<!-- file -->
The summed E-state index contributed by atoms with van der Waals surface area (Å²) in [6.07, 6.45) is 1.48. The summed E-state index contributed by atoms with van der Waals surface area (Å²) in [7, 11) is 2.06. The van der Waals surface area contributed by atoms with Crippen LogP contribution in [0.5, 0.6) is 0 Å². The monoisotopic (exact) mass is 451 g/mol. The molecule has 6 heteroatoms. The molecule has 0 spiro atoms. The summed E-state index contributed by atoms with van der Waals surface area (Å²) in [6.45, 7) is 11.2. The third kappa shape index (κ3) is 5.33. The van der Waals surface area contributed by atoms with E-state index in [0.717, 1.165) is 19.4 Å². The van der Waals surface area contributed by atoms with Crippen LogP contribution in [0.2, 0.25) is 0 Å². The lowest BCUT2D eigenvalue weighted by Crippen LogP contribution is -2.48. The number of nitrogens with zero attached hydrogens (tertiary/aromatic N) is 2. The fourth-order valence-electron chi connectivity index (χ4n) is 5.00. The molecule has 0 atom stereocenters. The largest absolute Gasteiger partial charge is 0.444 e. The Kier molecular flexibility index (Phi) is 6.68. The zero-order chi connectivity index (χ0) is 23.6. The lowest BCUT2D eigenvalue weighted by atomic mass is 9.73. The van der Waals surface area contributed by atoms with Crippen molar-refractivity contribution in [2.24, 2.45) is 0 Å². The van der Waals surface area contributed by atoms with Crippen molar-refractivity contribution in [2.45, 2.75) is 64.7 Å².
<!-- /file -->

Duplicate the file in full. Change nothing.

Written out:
The summed E-state index contributed by atoms with van der Waals surface area (Å²) in [6.07, 6.45) is 1.48. The summed E-state index contributed by atoms with van der Waals surface area (Å²) in [7, 11) is 2.06. The van der Waals surface area contributed by atoms with Crippen LogP contribution in [0.5, 0.6) is 0 Å². The monoisotopic (exact) mass is 451 g/mol. The molecule has 6 heteroatoms. The molecule has 0 spiro atoms. The summed E-state index contributed by atoms with van der Waals surface area (Å²) in [6.45, 7) is 11.2. The third kappa shape index (κ3) is 5.33. The van der Waals surface area contributed by atoms with E-state index in [0.717, 1.165) is 19.4 Å². The van der Waals surface area contributed by atoms with Crippen LogP contribution in [0.2, 0.25) is 0 Å². The lowest BCUT2D eigenvalue weighted by Crippen LogP contribution is -2.48. The number of nitrogens with zero attached hydrogens (tertiary/aromatic N) is 2. The fourth-order valence-electron chi connectivity index (χ4n) is 5.00. The molecule has 0 atom stereocenters. The largest absolute Gasteiger partial charge is 0.444 e. The Kier molecular flexibility index (Phi) is 6.68. The zero-order chi connectivity index (χ0) is 23.6. The lowest BCUT2D eigenvalue weighted by atomic mass is 9.73. The van der Waals surface area contributed by atoms with Crippen molar-refractivity contribution in [2.24, 2.45) is 0 Å². The van der Waals surface area contributed by atoms with Crippen molar-refractivity contribution in [2.45, 2.75) is 64.7 Å².